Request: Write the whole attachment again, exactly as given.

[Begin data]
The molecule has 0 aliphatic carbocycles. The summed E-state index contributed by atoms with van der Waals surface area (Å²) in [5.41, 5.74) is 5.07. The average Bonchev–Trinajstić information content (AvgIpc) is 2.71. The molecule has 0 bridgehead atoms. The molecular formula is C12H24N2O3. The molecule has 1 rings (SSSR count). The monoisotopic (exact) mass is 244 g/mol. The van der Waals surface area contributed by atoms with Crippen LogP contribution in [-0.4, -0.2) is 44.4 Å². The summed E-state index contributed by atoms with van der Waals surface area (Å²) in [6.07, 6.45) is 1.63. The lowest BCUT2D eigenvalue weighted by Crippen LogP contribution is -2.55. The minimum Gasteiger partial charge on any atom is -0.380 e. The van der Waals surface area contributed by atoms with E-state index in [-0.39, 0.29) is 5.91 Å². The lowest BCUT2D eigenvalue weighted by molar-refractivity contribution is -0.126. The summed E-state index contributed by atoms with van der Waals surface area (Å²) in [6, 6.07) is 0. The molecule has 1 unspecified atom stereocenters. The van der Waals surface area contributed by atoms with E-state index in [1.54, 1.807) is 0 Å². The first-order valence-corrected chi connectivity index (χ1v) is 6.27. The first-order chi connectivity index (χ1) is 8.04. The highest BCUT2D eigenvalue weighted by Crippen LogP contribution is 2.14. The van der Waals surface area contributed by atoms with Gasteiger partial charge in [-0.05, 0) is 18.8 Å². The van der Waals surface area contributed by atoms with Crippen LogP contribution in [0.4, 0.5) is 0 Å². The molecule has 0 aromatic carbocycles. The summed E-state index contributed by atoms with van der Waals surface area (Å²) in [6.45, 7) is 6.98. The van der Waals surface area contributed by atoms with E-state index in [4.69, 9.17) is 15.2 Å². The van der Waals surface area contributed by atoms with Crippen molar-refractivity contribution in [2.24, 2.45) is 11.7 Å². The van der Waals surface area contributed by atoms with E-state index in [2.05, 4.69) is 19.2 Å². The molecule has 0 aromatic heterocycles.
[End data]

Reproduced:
The molecule has 0 aliphatic carbocycles. The summed E-state index contributed by atoms with van der Waals surface area (Å²) in [5.41, 5.74) is 5.07. The average Bonchev–Trinajstić information content (AvgIpc) is 2.71. The molecule has 0 bridgehead atoms. The molecular formula is C12H24N2O3. The molecule has 1 rings (SSSR count). The monoisotopic (exact) mass is 244 g/mol. The van der Waals surface area contributed by atoms with Crippen LogP contribution in [-0.4, -0.2) is 44.4 Å². The summed E-state index contributed by atoms with van der Waals surface area (Å²) in [6.07, 6.45) is 1.63. The lowest BCUT2D eigenvalue weighted by Crippen LogP contribution is -2.55. The minimum Gasteiger partial charge on any atom is -0.380 e. The van der Waals surface area contributed by atoms with E-state index in [-0.39, 0.29) is 5.91 Å². The lowest BCUT2D eigenvalue weighted by molar-refractivity contribution is -0.126. The summed E-state index contributed by atoms with van der Waals surface area (Å²) in [6, 6.07) is 0. The molecule has 1 unspecified atom stereocenters. The van der Waals surface area contributed by atoms with E-state index in [1.54, 1.807) is 0 Å². The first-order valence-corrected chi connectivity index (χ1v) is 6.27. The first-order chi connectivity index (χ1) is 8.04. The highest BCUT2D eigenvalue weighted by Crippen LogP contribution is 2.14. The van der Waals surface area contributed by atoms with Gasteiger partial charge in [-0.05, 0) is 18.8 Å². The van der Waals surface area contributed by atoms with Crippen LogP contribution in [0.4, 0.5) is 0 Å². The molecule has 0 aromatic carbocycles. The summed E-state index contributed by atoms with van der Waals surface area (Å²) in [6.45, 7) is 6.98. The van der Waals surface area contributed by atoms with E-state index in [4.69, 9.17) is 15.2 Å². The van der Waals surface area contributed by atoms with Crippen molar-refractivity contribution in [2.24, 2.45) is 11.7 Å². The van der Waals surface area contributed by atoms with E-state index in [2.05, 4.69) is 19.2 Å². The molecule has 0 aromatic heterocycles.